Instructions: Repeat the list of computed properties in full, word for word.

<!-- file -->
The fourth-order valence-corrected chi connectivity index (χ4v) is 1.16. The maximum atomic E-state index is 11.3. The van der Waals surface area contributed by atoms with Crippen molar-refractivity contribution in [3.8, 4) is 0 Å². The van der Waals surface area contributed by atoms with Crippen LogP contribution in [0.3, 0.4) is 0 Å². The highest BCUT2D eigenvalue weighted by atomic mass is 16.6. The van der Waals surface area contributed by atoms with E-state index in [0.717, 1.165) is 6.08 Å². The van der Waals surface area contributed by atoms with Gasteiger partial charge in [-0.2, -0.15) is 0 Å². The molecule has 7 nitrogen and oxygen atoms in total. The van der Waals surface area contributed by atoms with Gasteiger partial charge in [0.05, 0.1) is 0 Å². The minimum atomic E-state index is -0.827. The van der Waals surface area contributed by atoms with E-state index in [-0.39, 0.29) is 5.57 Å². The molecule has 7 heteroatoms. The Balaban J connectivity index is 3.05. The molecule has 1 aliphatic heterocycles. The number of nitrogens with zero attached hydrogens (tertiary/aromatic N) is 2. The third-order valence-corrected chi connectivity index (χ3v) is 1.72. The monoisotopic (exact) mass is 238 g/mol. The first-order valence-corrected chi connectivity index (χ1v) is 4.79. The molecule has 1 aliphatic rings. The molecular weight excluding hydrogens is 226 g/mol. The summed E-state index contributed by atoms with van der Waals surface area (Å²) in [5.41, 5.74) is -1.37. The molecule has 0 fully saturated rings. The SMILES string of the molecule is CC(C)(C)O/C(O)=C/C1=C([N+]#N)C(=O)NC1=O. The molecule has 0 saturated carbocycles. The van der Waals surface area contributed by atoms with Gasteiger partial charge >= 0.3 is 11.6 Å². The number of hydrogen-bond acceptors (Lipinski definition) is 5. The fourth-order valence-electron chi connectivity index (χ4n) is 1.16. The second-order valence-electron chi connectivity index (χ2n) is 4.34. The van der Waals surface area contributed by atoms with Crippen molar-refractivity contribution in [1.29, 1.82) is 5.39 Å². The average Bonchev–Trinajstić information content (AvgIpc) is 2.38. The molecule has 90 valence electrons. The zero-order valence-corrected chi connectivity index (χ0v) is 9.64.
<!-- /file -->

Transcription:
The fourth-order valence-corrected chi connectivity index (χ4v) is 1.16. The maximum atomic E-state index is 11.3. The van der Waals surface area contributed by atoms with Crippen molar-refractivity contribution in [3.8, 4) is 0 Å². The van der Waals surface area contributed by atoms with Crippen LogP contribution in [0.3, 0.4) is 0 Å². The highest BCUT2D eigenvalue weighted by atomic mass is 16.6. The van der Waals surface area contributed by atoms with E-state index in [0.717, 1.165) is 6.08 Å². The van der Waals surface area contributed by atoms with Gasteiger partial charge in [-0.2, -0.15) is 0 Å². The molecule has 7 nitrogen and oxygen atoms in total. The van der Waals surface area contributed by atoms with Gasteiger partial charge in [0.05, 0.1) is 0 Å². The minimum atomic E-state index is -0.827. The van der Waals surface area contributed by atoms with E-state index in [-0.39, 0.29) is 5.57 Å². The molecule has 7 heteroatoms. The Balaban J connectivity index is 3.05. The molecule has 1 aliphatic heterocycles. The number of nitrogens with zero attached hydrogens (tertiary/aromatic N) is 2. The third-order valence-corrected chi connectivity index (χ3v) is 1.72. The monoisotopic (exact) mass is 238 g/mol. The first-order valence-corrected chi connectivity index (χ1v) is 4.79. The molecule has 1 aliphatic rings. The molecular weight excluding hydrogens is 226 g/mol. The summed E-state index contributed by atoms with van der Waals surface area (Å²) in [5.41, 5.74) is -1.37. The molecule has 0 fully saturated rings. The SMILES string of the molecule is CC(C)(C)O/C(O)=C/C1=C([N+]#N)C(=O)NC1=O. The molecule has 0 saturated carbocycles. The van der Waals surface area contributed by atoms with Gasteiger partial charge >= 0.3 is 11.6 Å². The number of hydrogen-bond acceptors (Lipinski definition) is 5. The fourth-order valence-electron chi connectivity index (χ4n) is 1.16. The second-order valence-electron chi connectivity index (χ2n) is 4.34. The van der Waals surface area contributed by atoms with Crippen molar-refractivity contribution in [1.29, 1.82) is 5.39 Å². The average Bonchev–Trinajstić information content (AvgIpc) is 2.38. The molecule has 90 valence electrons. The zero-order valence-corrected chi connectivity index (χ0v) is 9.64.